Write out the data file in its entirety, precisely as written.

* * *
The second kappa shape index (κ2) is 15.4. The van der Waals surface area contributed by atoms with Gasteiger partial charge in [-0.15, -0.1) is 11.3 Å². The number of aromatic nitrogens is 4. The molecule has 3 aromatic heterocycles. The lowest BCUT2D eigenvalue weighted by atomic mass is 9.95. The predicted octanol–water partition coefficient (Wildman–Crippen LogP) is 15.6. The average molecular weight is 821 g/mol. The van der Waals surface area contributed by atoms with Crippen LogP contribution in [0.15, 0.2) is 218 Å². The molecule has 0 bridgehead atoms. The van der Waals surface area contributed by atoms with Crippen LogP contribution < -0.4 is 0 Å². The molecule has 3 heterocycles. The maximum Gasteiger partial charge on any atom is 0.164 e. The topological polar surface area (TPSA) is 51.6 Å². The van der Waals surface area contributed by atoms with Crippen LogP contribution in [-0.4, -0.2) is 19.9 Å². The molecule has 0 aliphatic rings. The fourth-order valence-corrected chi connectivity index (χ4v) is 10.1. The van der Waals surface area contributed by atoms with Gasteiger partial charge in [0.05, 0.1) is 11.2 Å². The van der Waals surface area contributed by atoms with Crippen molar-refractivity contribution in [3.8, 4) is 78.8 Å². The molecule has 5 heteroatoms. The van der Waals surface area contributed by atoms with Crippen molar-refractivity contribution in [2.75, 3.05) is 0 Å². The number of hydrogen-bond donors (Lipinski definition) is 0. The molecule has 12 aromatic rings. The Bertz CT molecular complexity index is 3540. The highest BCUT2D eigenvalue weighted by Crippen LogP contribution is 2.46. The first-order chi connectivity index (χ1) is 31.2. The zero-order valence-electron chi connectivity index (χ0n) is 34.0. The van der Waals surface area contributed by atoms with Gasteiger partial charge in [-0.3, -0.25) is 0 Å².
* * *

The second kappa shape index (κ2) is 15.4. The van der Waals surface area contributed by atoms with Gasteiger partial charge in [-0.15, -0.1) is 11.3 Å². The number of aromatic nitrogens is 4. The molecule has 3 aromatic heterocycles. The lowest BCUT2D eigenvalue weighted by atomic mass is 9.95. The predicted octanol–water partition coefficient (Wildman–Crippen LogP) is 15.6. The average molecular weight is 821 g/mol. The van der Waals surface area contributed by atoms with Crippen LogP contribution in [0.15, 0.2) is 218 Å². The molecule has 0 bridgehead atoms. The van der Waals surface area contributed by atoms with Crippen LogP contribution < -0.4 is 0 Å². The molecule has 3 heterocycles. The maximum Gasteiger partial charge on any atom is 0.164 e. The topological polar surface area (TPSA) is 51.6 Å². The van der Waals surface area contributed by atoms with Crippen LogP contribution in [-0.4, -0.2) is 19.9 Å². The molecule has 0 aliphatic rings. The fourth-order valence-corrected chi connectivity index (χ4v) is 10.1. The van der Waals surface area contributed by atoms with Gasteiger partial charge in [0.05, 0.1) is 11.2 Å². The van der Waals surface area contributed by atoms with Crippen molar-refractivity contribution in [3.8, 4) is 78.8 Å². The molecule has 5 heteroatoms. The van der Waals surface area contributed by atoms with Crippen molar-refractivity contribution in [2.75, 3.05) is 0 Å². The number of hydrogen-bond donors (Lipinski definition) is 0. The molecule has 12 aromatic rings. The Bertz CT molecular complexity index is 3540. The highest BCUT2D eigenvalue weighted by Crippen LogP contribution is 2.46. The first-order chi connectivity index (χ1) is 31.2. The zero-order valence-electron chi connectivity index (χ0n) is 34.0. The van der Waals surface area contributed by atoms with Gasteiger partial charge in [-0.3, -0.25) is 0 Å².